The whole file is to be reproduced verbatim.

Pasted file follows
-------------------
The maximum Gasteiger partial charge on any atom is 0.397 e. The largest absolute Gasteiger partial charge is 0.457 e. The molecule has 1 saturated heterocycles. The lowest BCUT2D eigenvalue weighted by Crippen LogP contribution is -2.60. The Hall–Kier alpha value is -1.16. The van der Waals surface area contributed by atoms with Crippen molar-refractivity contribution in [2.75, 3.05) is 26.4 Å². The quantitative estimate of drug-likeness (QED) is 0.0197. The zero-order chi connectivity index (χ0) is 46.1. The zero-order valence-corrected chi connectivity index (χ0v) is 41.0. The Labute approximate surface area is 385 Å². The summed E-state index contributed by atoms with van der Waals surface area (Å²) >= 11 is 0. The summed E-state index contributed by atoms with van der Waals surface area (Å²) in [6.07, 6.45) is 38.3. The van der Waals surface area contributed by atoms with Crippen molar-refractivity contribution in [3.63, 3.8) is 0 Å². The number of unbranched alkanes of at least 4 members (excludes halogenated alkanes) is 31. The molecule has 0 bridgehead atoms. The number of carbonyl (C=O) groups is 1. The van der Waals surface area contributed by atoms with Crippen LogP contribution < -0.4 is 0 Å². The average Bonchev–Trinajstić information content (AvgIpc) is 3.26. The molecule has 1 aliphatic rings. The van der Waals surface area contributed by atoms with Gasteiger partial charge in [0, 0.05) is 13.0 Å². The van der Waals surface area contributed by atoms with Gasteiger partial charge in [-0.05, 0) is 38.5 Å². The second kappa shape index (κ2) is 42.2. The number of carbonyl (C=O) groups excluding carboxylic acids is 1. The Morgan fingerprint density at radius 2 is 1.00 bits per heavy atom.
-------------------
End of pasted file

The maximum Gasteiger partial charge on any atom is 0.397 e. The largest absolute Gasteiger partial charge is 0.457 e. The molecule has 1 saturated heterocycles. The lowest BCUT2D eigenvalue weighted by Crippen LogP contribution is -2.60. The Hall–Kier alpha value is -1.16. The van der Waals surface area contributed by atoms with Crippen molar-refractivity contribution in [2.75, 3.05) is 26.4 Å². The quantitative estimate of drug-likeness (QED) is 0.0197. The zero-order chi connectivity index (χ0) is 46.1. The zero-order valence-corrected chi connectivity index (χ0v) is 41.0. The Labute approximate surface area is 385 Å². The summed E-state index contributed by atoms with van der Waals surface area (Å²) >= 11 is 0. The summed E-state index contributed by atoms with van der Waals surface area (Å²) in [6.07, 6.45) is 38.3. The van der Waals surface area contributed by atoms with Crippen molar-refractivity contribution in [3.63, 3.8) is 0 Å². The number of unbranched alkanes of at least 4 members (excludes halogenated alkanes) is 31. The molecule has 0 bridgehead atoms. The number of carbonyl (C=O) groups is 1. The van der Waals surface area contributed by atoms with Crippen LogP contribution < -0.4 is 0 Å². The average Bonchev–Trinajstić information content (AvgIpc) is 3.26. The molecule has 1 aliphatic rings. The van der Waals surface area contributed by atoms with Gasteiger partial charge in [0, 0.05) is 13.0 Å². The van der Waals surface area contributed by atoms with Gasteiger partial charge in [-0.05, 0) is 38.5 Å². The second kappa shape index (κ2) is 42.2. The number of carbonyl (C=O) groups excluding carboxylic acids is 1. The Morgan fingerprint density at radius 2 is 1.00 bits per heavy atom.